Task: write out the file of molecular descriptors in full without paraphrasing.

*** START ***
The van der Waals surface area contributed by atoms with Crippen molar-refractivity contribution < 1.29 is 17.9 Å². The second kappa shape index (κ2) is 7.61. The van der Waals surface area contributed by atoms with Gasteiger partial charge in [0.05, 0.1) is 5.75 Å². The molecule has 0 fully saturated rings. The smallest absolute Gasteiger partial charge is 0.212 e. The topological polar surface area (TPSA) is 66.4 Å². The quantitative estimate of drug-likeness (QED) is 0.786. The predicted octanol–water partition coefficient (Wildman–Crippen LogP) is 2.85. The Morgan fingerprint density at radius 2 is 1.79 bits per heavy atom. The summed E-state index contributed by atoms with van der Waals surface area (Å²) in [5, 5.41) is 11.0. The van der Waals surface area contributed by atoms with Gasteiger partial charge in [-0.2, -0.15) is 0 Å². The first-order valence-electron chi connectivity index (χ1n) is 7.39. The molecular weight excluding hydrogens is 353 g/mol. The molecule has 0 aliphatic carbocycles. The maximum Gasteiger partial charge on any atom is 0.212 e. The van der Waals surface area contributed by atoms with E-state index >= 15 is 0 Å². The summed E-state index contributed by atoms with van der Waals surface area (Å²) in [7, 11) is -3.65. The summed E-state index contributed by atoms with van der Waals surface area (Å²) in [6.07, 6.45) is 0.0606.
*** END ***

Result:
The van der Waals surface area contributed by atoms with Crippen molar-refractivity contribution < 1.29 is 17.9 Å². The second kappa shape index (κ2) is 7.61. The van der Waals surface area contributed by atoms with Gasteiger partial charge in [0.05, 0.1) is 5.75 Å². The molecule has 0 fully saturated rings. The smallest absolute Gasteiger partial charge is 0.212 e. The topological polar surface area (TPSA) is 66.4 Å². The quantitative estimate of drug-likeness (QED) is 0.786. The predicted octanol–water partition coefficient (Wildman–Crippen LogP) is 2.85. The Morgan fingerprint density at radius 2 is 1.79 bits per heavy atom. The summed E-state index contributed by atoms with van der Waals surface area (Å²) in [5, 5.41) is 11.0. The van der Waals surface area contributed by atoms with Gasteiger partial charge in [-0.2, -0.15) is 0 Å². The first-order valence-electron chi connectivity index (χ1n) is 7.39. The molecular weight excluding hydrogens is 353 g/mol. The molecule has 0 aliphatic carbocycles. The maximum Gasteiger partial charge on any atom is 0.212 e. The van der Waals surface area contributed by atoms with E-state index >= 15 is 0 Å². The summed E-state index contributed by atoms with van der Waals surface area (Å²) in [7, 11) is -3.65. The summed E-state index contributed by atoms with van der Waals surface area (Å²) in [6.07, 6.45) is 0.0606.